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This article was originally published as Vinny: David, Mon Frere, in French translation in Polka, Issue 39.

Vinny and David is a story about two brothers coming of age in New Mexico. Growing up with near absent fathers and a loving but struggling mother, Vinny and David came to rely on, and love, one another. They have both been incarcerated but their lives are more than the prisons, poverty and addictions that have inundated their young lives. Isadora Kosofsky has been photographing the siblings and their family for five years.

“You’ve taken the pictures that show what we are feeling inside,” says David. “The photos that go inside us.”

Kosofsky gets close. She consciously develops friendships first. Sometimes those friendships develop into a long-term project, sometimes not. At aged 24, she been documenting Vinny and David for nearly a quarter of her life.

“I must share in my subjects’ struggles over a sustained period of time in order to forge a bond. The relationships are more important to me than the actual image making,” she says.

 

 

The long association began one evening in 2012 in the juvenile detention center in Albuquerque. Vinny, aged 13, had just been arrested for stabbing a man who was assaulting his mother, Eve. Once he took his seat, Kosofsky introduced herself and listened. Though young, Vinny was full of wisdom and sensitivity.

“He spoke extensively about his relationship with his older brother,” says Kosofsky, “particularly talking about wanting his brother’s attention. What I had learned about Vinny and David’s brotherly relationship intrigued me, and I knew that in order to document Vinny’s life, I had to include David.”

One of the reasons Vinny was compelled to defend his mother was David’s absence. David was locked up, in the local county jail. Between 2011 and 2014, while awaiting trial for aggravated assault, David was repeatedly locked up for parole violations—either failure to check in with his parole officer or a dirty urine analysis.

After one-month, Vinny was released. The man he stabbed was not seriously injured. Vinny has not returned to jail since.

 

 

David got out of jail a couple of weeks before Vinny. Felicia, who was then David’s girlfriend, remembers only one good thing from that time: Vinny’s phone-call, from juvenile hall, on the day David was released.

“Vinny told David for the first time that he loved him, and that he was his brother,” says Felicia. “It brought them closer.”

Kosofsky asked the family if she could document them in their daily lives. Vinny doubted they’d agree to it, but they did. David was the most guarded. It was a year before his “mask” came off and Kosofsky was able to capture moments of his life.

Exposure to the prison system has marked effects on the whole family. Kosofsky describes Vinny, Davids and the family’s lives as ‘transcarceral’.

“As a relative or friend, one is powerless to intervene, waiting hours for phone calls, weeks for visits and years for legal decisions and then release, sometimes with an unknown date,” she says. “When David was cycling in and out of jail, a looming fear of loss hovered over the entire family.”

 

 

Furthermore, incarceration only adds to the emotional and financial stress of life, particularly so in New Mexico, the 49th poorest U.S. state. Children from lower-economic backgrounds are disproportionately impacted by incarceration.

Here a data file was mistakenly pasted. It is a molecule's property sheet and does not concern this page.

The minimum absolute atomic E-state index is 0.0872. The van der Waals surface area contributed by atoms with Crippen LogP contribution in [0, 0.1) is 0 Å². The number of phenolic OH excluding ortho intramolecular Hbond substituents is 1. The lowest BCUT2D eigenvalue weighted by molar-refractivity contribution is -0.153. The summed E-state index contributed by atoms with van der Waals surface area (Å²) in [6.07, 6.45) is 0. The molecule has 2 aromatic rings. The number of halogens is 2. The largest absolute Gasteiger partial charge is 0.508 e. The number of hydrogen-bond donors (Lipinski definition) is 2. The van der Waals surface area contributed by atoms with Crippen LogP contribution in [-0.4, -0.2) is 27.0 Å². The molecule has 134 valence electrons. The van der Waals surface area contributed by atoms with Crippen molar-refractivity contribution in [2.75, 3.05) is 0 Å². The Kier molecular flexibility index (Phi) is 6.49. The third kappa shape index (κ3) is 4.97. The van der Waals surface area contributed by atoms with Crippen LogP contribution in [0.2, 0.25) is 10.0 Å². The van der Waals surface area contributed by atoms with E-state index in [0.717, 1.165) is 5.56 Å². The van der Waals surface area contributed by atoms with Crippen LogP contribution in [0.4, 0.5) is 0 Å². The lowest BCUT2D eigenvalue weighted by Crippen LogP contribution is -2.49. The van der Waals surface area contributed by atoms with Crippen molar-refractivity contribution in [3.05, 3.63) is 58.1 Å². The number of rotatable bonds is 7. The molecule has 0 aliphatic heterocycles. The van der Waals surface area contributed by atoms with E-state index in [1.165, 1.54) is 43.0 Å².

In 2015, the most recent year’s figures available, approximately 921,600 juveniles were arrested. On any given night there are 40,970 children behind bars. With an average cost of $80,000 per year to lock up a child, the U.S. spends more than $5 billion annually on youth detention. The Justice Policy Institute estimates the long-term consequences of incarcerating young people could cost taxpayers $8 billion to $21 billion each year. New Mexico spends $74 million per year on supervision and services for youth in the system.

The rate of youth incarceration and spending wasn’t always so high. Throughout the 80s and 90s, politicians across the spectrum rallied votes by promising to be tough on crime. But, lawmakers failed to adequately distinguish between the transgressions of adults and the waywardness of youth. Juvenile systems built facilities that functioned like adult prisons. Youth were warehoused for longer sentences and rehabilitation was sidelined or suspended all together.

Fortunately, recent years have shown a move away from youth incarceration. States now realize that prisons do not reduce recidivism as effectively as other interventions. Prisons harm youth.

 

 

In April 2017, New Mexico received millions of dollars from the U.S. Justice Department to establish more appropriate, non-custodial, responses to parole violations. This will have real world effects. For example, had David’s parole violations occurred under these new rules, he would not have been in and out of prison more than ten times since 2011.

The number of youth now referred to the juvenile justice system is 50% lower than in 2009. The number of youth in New Mexico on probation has declined by 55%. There are fewer youth in New Mexico’s juvenile justice system now than at any time in the last decade.

 

     

 

 

As well as helping the public see the connections between poverty, addiction and incarceration, Kosofsky’s work has helped the family see themselves.

“All these pictures, every one of them,” says David, “bring back these memories to everyone in my family. It reminds us of what dope has done. What incarceration has done. What we have lost. The last five years,” says David. “It’s a fall out for my family. Especially myself.”

 

 

In the past, Vinny has looked at David as a father figure. David views Vinny as the only person who appreciates him. But David’s repeated absence has strained their relationship. Vinny feels his brother has let himself and his family down.

“I see two brothers who love each other unconditionally but one brother wasn’t there when he needed him to be. The younger brother,“ says Vinny about himself, “had to become the more mature brother.”

Now 18, Vinny is married with a one-year-old daughter, Jordyn. He’s staying away from trouble in a way he wishes his older brother would.

“I have my job, I’m relied on and I’m still employed. As long as I have income, I can support my child. It has brought responsibility and adulthood.”

 

 

Every time David strays he feels guilt. He wouldn’t argue with Vinny about having let him down.